“I thought you liked controversy, Tyler. Good for the bottom line.” Bottom line: The more papers that were read, the more revenue the paper brought in from ad sales.
“I'd love the Mother Hubbard controversy, Katelynâif it made people read the paper instead of burning it in front of the student union.”
Sookie leaned forward. “Maybe I could do an investigation piece.” Her eyes lit up, and I knew how some of her investigative targets must have felt. “That paper-burning stunt was cool! The firemen came, and the police. The local TV station loved it. They were interviewing students about whether or not the advice is horrible. Maybe I could spin this in our favor. Freedom of speech is always good for some noise.”
“It is media attention.” Tyler perked up for just a minute. Then he slumped in his chair. “Of course, the TV anchors were laughing during the footage, right before they called the controversy âstudent immaturity at work.' They didn't even get the name of the column rightâthey kept calling it Mommy Dearest. They were just interested in seeing a mob of girls in shorts and tank tops clapping and shouting âRetire, Old Biddy!' as the paper burned.”
Sookie, of course, taunted Tyler further, egged on by his desperation. “Maybe I could call my piece âRetirement Time for Old Mother Hubbard?'”
Tyler barely reacted. He was prone to giving frantic, pompous “nose to the grindstone” speechesânot slumping in his chair like he was contemplating the end of his career before it even got started. But then, he was a juniorâthe first junior to be editor in chief since World War II.
I was so focused on enjoying his torment that it took a minute for me to digest what Sookie had just suggested. Retiring Mother Hubbard. Oh, right. That's what I wanted!
Exceptâ¦then what excuse would I have to talk to Tyler? We had one class together, so I could ask for notes, but since we both already knew I was the better note taker, it would make my interest in him pretty obvious. Hiding my feelings for guys who weren't feeling me was something I'd learned how to do flawlessly in high school. There probably wasn't a single person there who knew that I spent four years wishing David Morse would stop calling me his best friend. I hid it well. Unless you counted every best-friend-turned-lover song I had stored on my iPod.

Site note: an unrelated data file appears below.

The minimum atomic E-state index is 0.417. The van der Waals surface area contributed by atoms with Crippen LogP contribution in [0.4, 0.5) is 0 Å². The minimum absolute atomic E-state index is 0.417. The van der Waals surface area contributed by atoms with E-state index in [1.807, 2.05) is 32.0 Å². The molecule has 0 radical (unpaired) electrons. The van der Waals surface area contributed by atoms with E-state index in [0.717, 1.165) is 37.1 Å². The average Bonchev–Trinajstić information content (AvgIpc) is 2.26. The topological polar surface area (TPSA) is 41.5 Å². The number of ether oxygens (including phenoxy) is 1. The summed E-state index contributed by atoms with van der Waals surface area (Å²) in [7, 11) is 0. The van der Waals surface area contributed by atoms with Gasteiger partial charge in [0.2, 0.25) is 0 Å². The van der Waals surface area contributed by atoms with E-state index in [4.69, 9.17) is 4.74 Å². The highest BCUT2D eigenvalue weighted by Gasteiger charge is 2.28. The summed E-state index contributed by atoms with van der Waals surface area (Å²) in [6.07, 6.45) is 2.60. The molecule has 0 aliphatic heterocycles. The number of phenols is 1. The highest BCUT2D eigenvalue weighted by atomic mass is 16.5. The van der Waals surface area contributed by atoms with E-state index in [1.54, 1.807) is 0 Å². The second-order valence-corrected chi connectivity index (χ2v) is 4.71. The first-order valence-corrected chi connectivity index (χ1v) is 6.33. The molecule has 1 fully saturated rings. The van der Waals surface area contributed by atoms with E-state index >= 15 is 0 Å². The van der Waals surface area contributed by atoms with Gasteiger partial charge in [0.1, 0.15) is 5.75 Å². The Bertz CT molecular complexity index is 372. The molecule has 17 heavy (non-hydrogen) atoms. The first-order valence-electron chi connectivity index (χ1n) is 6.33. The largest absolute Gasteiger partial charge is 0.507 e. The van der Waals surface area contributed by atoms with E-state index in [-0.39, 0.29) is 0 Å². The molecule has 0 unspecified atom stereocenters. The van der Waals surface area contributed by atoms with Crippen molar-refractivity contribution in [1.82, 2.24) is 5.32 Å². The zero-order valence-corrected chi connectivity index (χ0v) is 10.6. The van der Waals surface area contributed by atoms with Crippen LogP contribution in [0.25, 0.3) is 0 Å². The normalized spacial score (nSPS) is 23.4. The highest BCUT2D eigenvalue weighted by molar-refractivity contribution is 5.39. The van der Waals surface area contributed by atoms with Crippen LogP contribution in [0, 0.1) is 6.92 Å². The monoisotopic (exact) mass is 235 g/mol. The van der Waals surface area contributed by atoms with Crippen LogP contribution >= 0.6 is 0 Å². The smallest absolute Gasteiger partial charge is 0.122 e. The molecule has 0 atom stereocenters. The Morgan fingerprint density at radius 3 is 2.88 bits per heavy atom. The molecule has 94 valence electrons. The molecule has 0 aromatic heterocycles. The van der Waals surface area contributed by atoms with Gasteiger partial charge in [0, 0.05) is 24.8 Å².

I wanted to keep my flawless record intact.
Fortunately, Tyler didn't like the idea of retiring the oldest campus tradition (next to blowout parties, on Tuesdays, of all nights) any more than I did. “Forget it. We're not breaking tradition on my watch.”
Not for the first time, I was glad Tyler had a teensy streak of pompous patriarchal idiot (I learned in high school a girl can't help whom she crushes on; it just happens, like tornados or zits). Until he continued, “Katelyn, you're going to have to give the people what they want. And fast.”
“You mean instead of giving good advice, I should just tell them to go at it like mindless rabbits? No way.”
I didn't like his solution, although I'd heard it before. Too many times. Readers thought I was too old-fashioned. That my dating rules were strict, and my tell-it-like-it-is tone way too harsh for a mother figure from a nursery rhyme.
But I disagree. The one benefit of writing the column was that I could use the common sense I'd learned watching all the high school drama around me. Love is blind, deaf, and dumb, and if I had to write about it, the least I could do was try to help some of the hapless victims of pheromone overload see their way to avoiding a few Mr. or Miss No-Nos. For example, it's one thing to have a crush, but entirely another to make a fool of yourself in front of said crushâwhether he notices or not.
I think Tyler and I were both surprised that I'd actually said no to his suggestion âokay, really it was a demand. “Why is it so hard for you to be reasonable?” He spun aimlessly in his beat-up chair, a sign he was taking this whole thing a lot more seriously than I'd realized. “College is for learning about relationships and stuff like that.”
For a second I thought about caving and letting him off the hook. But there's a reason why my parents tell me I'd make a good lawyer. I'm stubborn when I think I'm right. I smiled at Tyler and said smugly, “Key word: âlearning.' Not âwallowing.'”
“People already feel bad enough getting dumped, they don't need you to rub it in.” Tyler got so mad his little tic started showing. I liked that tic, usually.
It was a blue vein that swelled and pulsed right at the left curve of his temple. Reminded me of the heroes in some of the romance novels I used to sneak out of my mother's room when I was twelve. They had a tic when they got mad too.
I liked knowing that I could make Tyler really mad. After all, the best defense is a good offense, my high school swimming coach used to say. But this time I worried a little that the tic was going to blow.
I thought I'd lighten the mood. A little. “Why can't people party without breaking hearts?”